Pride Month: Honoring History, Finding Connection

June 15, 2021

The Progress Pride flag next to text that reads "Pride Month: Honoring History, Finding Connection"

As June rolls around, there is an increase in rainbow flags and the greetings of, “Happy Pride!”  While this month is set aside to honor and celebrate LGBTQIA+ communities, we can also learn more about the history of Pride month and support LGBTQIA+ people who have experienced an increase in mental health concerns, especially during the COVID-19 pandemic. Here is one article about mental health issues for LGBTQ+ youth that highlights the depth and magnitude of these concerns:

The Trevor Project’s article notes how the time of COVID has complicated mental health issues. One antidote to the challenges of mental health issues is to join with supportive communities. The following article lists ways to connect in the Austin LGBTQIA+ community

Here on campus, the Pride and Equity Faculty and Staff Association (PEFSA) is a university resource group that promotes the interests of LGBTQIA+ staff and faculty. Their website, with links to social media, can be found at

In addition, the university offers Ally Workshops designed to help the learner practice a series of vocabulary tools in support of LGBTQIA+ inclusion in the classroom and work setting and review the campus resources for LGBTQIA+ staff and faculty, including programs offered through the Gender and Sexuality Center.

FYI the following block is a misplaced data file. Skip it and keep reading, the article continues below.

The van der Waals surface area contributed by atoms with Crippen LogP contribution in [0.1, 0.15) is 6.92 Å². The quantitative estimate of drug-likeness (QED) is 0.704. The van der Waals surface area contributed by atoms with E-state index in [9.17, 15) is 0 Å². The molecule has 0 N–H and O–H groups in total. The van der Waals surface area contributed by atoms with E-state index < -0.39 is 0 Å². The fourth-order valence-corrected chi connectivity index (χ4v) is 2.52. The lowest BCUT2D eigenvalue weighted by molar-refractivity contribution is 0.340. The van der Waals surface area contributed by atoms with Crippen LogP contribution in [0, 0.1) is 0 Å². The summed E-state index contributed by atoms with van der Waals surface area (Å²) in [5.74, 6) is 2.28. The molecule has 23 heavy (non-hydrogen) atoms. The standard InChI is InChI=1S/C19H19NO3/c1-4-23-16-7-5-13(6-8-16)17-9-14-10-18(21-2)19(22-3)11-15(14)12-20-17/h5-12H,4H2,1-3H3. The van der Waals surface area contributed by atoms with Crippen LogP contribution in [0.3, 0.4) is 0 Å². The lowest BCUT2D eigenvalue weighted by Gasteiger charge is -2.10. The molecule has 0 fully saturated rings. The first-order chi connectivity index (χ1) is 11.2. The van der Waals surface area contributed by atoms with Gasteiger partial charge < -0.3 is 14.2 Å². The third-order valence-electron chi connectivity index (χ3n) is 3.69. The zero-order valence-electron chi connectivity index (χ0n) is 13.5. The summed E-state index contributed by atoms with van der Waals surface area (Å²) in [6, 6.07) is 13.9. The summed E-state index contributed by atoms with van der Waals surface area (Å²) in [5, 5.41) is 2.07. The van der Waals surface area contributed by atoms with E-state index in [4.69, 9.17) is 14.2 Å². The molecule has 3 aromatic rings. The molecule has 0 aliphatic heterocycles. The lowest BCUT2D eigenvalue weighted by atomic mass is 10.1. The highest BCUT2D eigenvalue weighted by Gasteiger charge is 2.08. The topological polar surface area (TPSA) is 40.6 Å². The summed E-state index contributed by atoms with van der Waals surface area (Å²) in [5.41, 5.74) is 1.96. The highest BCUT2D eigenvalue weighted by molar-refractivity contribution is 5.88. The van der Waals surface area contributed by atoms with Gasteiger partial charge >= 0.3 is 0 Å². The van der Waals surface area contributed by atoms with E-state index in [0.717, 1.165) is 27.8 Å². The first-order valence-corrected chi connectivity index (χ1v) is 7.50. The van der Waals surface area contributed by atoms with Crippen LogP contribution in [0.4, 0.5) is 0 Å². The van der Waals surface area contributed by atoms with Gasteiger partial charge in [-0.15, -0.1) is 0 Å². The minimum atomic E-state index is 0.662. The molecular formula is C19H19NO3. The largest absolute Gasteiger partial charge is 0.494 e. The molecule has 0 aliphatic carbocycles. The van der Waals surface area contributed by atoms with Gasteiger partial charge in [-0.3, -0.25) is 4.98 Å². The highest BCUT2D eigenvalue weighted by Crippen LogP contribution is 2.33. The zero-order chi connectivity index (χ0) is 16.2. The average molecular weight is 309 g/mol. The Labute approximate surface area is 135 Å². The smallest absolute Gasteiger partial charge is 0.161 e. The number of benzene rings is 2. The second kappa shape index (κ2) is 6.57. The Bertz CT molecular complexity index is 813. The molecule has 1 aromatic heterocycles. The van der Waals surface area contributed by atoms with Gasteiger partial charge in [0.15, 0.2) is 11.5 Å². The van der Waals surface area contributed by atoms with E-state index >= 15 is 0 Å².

In exploring the history of Pride Month, journalist Tre’vell Anderson notes that Pride comprises two elements: “one [being] a community celebration, the other an enraged protest of an unjust system.” In an Esquire article from 2020, Anderson, shares the history of Pride by exploring events in the 1960’s in which protests occurred “to let law enforcement, and by association the political establishment, know that the community was no longer going to passively accept bigotry and brutality.” The most famous of the protests occurred in New York City around Stonewall Inn, and many in the community gathered a year after the protests to celebrate their work and continue to be vocal about the need for LGBTQIA+ rights. Anderson stresses how Pride has evolved, including joining with other movements with communities that overlap. 

While the first Pride was over 50 years ago, the LGBTQIA+ community continues to advocate for equal rights and equitable access to programs and services. If you are a member of the LGBTQIA+ community and would like support, the Employee Assistance Program (EAP) counselors are here to help. Make an appointment by calling 512-471-3366 or email

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